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Purchasing a content management system is a big investment. There are a lot of people who will be affected by the purchase, there’s a lot of research to do, and you’ll need to plan for the implementation, not to mention the actual cost of whatever system you choose. You may also want to audit your existing site content before migrating to the new system. Needless to say, there’s a lot to think about. The last thing you want to slow you down is colleagues or bosses standing in the way of a more efficient, more powerful content management system because they aren’t on the same page as you.
Based on our extensive experience with organizations buying content management systems, the best way to address the issue of organizational buy-in is to consider all your stakeholders from the beginning.
Make a list of each person (or department) at your organization who will be impacted by your selection, and consider their needs and desires. Depending on your role, this may include any or all of the following:
As marketers become increasingly tech-savvy and analytics-driven, they are making more and more of the tech decisions at companies. Regardless of who the final decision-maker is at your company, the marketing and communications folks will be heavily invested in the final outcome. We recommend speaking with them before you get too far in your search in order to find out their needs. Are they concerned with in-context analytics, branding consistency, fresh and SEO-friendly content, converting visitors to leads, sharing content across pages and sites, and/or having a mobile-friendly or responsive site design? What are their top priorities and biggest pain points?
Information Technology (IT)
Even if you choose a CMS-provider that can handle your content migration, CMS implementation and hosting of your CMS server, your IT department will still need to be involved to an extent in getting the CMS up and running for your organization. Additionally, you’ll probably need to have at least one or two people responsible for maintaining users in the system, adjusting permissions and access levels, and serving as the first level of support. If you choose to do the content migration, CMS hosting, backups and software upgrades in-house, then they’ll be even more involved. Speak with this team early on, and be sure to consider their technical abilities and existing time commitments, as this will help determine what types of services you’ll need to look for in conjunction with your software purchase.
These are any social media marketers, bloggers, journalists, writers, photographers, interns, administrative assistants or others who will be updating content on your site. Some of them will be using the system daily while others may only use it every six months. Technical abilities may vary greatly from company to company and within a single company. In order to get buy-in from this group, we recommend asking them about their current pain points during your research phase and having them test your top 2-3 systems. Another crucial step to getting buy-in and participation from this group is to provide training and on-going internal support to these users post-purchase. Some end user-focused features you may want to look for are in-context editing, spell-checking, non-HTML content editing, hidden links on the live site to jump into the system for editing, image and link management, and drag and drop functionality.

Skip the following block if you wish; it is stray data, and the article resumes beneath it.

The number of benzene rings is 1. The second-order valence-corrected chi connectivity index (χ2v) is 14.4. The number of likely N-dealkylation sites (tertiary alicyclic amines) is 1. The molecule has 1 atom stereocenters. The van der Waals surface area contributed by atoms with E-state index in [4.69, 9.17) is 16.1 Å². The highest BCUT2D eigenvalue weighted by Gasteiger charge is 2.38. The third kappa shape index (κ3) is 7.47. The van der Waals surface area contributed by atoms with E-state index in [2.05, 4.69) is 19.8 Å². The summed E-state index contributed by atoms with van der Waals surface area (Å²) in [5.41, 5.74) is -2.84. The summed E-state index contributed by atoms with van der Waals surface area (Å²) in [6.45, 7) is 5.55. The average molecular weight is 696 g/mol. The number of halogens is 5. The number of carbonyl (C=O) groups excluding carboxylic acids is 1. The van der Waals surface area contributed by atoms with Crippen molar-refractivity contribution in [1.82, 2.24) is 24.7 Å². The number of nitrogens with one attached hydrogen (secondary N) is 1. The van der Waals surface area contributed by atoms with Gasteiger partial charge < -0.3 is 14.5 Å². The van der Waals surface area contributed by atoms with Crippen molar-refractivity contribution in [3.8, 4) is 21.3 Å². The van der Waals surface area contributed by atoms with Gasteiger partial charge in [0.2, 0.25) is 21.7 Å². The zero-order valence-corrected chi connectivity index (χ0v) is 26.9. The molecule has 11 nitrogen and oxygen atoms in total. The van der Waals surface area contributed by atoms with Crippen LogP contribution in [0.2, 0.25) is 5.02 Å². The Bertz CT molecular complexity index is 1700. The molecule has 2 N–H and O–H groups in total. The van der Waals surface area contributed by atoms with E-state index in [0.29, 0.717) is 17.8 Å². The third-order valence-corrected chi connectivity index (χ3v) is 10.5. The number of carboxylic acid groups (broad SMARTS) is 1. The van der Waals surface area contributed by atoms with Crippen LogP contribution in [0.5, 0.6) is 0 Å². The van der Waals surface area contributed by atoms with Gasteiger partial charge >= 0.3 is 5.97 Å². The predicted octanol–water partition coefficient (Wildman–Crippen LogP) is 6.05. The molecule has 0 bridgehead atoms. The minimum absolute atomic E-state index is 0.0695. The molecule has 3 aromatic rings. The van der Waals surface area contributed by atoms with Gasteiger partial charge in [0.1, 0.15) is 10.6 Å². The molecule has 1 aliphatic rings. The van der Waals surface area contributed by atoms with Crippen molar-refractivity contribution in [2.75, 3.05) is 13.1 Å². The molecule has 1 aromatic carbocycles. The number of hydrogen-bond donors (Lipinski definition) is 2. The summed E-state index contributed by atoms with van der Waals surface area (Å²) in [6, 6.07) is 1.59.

Web Developers and Designers
If you’re redesigning your site along with upgrading to a new CMS, you may choose to outsource the design to an agency. However, once the initial design has been implemented, you will probably still have an ongoing need for web development and design work. If you’ve got in-house developers, make sure you discuss their needs and let them demo your top finalist systems. Content management systems come with a wide array of different developer tools, and a single feature, such as a code editor, could make a big difference in how easy or difficult it is to get your developers on board. Ask your developers how much weight they place on having an advanced code editor, the ability to use unlimited templates, support for mobile and responsive technologies, an active community of other users, and sample templates that can be customized for your company.
Your CIO, CTO and/or CMO may never spend a single minute working directly with your new content management system, but that doesn’t mean that they won’t have opinions on the technology they want you to use or what results they’d like to see from the implementation of a new system. This group may hold the purse strings as well, so it’s important to seek out their opinions early. Talk to them about your overall web content strategy and your goals, so you can be sure the product you select can help you achieve those goals. If your opinions regarding technology differ, the conversation doesn’t have to end there; however, it’s good to know where they stand ahead of time, so you can be prepared to make the case for your favorite CMS later down the road.
This is not an exclusive list of potential stakeholders, so make sure you consider all angles at your organization and write down their different (and potentially conflicting) goals and pain points early on. The best way to get buy-in is to let your stakeholders be part of your team and by making sure their needs are represented in your search. Does this mean everyone is going to be happy with your final decision? Maybe not at first. But by working together, providing on-going training, and informing all your stakeholders of the most influential factors in your decision, you can minimize the grumbling and have a smooth transition to your new CMS.
Like this article? Read more in this free Intro to Content Management Whitepaper.[[hannon2]]